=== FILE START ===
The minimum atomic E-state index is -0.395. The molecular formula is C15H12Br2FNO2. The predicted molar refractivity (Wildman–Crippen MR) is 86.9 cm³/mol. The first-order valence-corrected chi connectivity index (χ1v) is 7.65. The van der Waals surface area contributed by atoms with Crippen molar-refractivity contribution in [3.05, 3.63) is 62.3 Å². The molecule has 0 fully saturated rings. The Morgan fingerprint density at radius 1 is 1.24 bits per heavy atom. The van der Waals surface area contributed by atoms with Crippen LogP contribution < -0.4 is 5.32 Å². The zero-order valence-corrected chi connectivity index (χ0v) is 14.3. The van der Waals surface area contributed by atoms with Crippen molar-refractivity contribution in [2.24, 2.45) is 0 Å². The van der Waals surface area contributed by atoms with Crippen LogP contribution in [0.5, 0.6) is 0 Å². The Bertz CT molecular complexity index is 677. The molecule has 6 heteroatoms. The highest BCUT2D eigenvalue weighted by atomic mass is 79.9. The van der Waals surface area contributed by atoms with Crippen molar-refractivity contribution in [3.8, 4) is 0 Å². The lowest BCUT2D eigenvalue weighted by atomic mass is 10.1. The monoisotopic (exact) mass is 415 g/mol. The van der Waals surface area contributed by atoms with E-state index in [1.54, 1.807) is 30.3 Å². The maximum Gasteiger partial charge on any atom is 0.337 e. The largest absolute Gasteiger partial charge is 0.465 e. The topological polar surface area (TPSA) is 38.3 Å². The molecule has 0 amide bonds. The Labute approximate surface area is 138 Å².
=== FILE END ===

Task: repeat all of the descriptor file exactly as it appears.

The minimum atomic E-state index is -0.395. The molecular formula is C15H12Br2FNO2. The predicted molar refractivity (Wildman–Crippen MR) is 86.9 cm³/mol. The first-order valence-corrected chi connectivity index (χ1v) is 7.65. The van der Waals surface area contributed by atoms with Crippen molar-refractivity contribution in [3.05, 3.63) is 62.3 Å². The molecule has 0 fully saturated rings. The Morgan fingerprint density at radius 1 is 1.24 bits per heavy atom. The van der Waals surface area contributed by atoms with Crippen LogP contribution < -0.4 is 5.32 Å². The zero-order valence-corrected chi connectivity index (χ0v) is 14.3. The van der Waals surface area contributed by atoms with Crippen molar-refractivity contribution in [2.24, 2.45) is 0 Å². The van der Waals surface area contributed by atoms with Crippen LogP contribution in [0.5, 0.6) is 0 Å². The Bertz CT molecular complexity index is 677. The molecule has 6 heteroatoms. The highest BCUT2D eigenvalue weighted by atomic mass is 79.9. The van der Waals surface area contributed by atoms with Crippen molar-refractivity contribution in [3.8, 4) is 0 Å². The lowest BCUT2D eigenvalue weighted by atomic mass is 10.1. The monoisotopic (exact) mass is 415 g/mol. The van der Waals surface area contributed by atoms with E-state index in [1.54, 1.807) is 30.3 Å². The maximum Gasteiger partial charge on any atom is 0.337 e. The largest absolute Gasteiger partial charge is 0.465 e. The topological polar surface area (TPSA) is 38.3 Å². The molecule has 0 amide bonds. The Labute approximate surface area is 138 Å².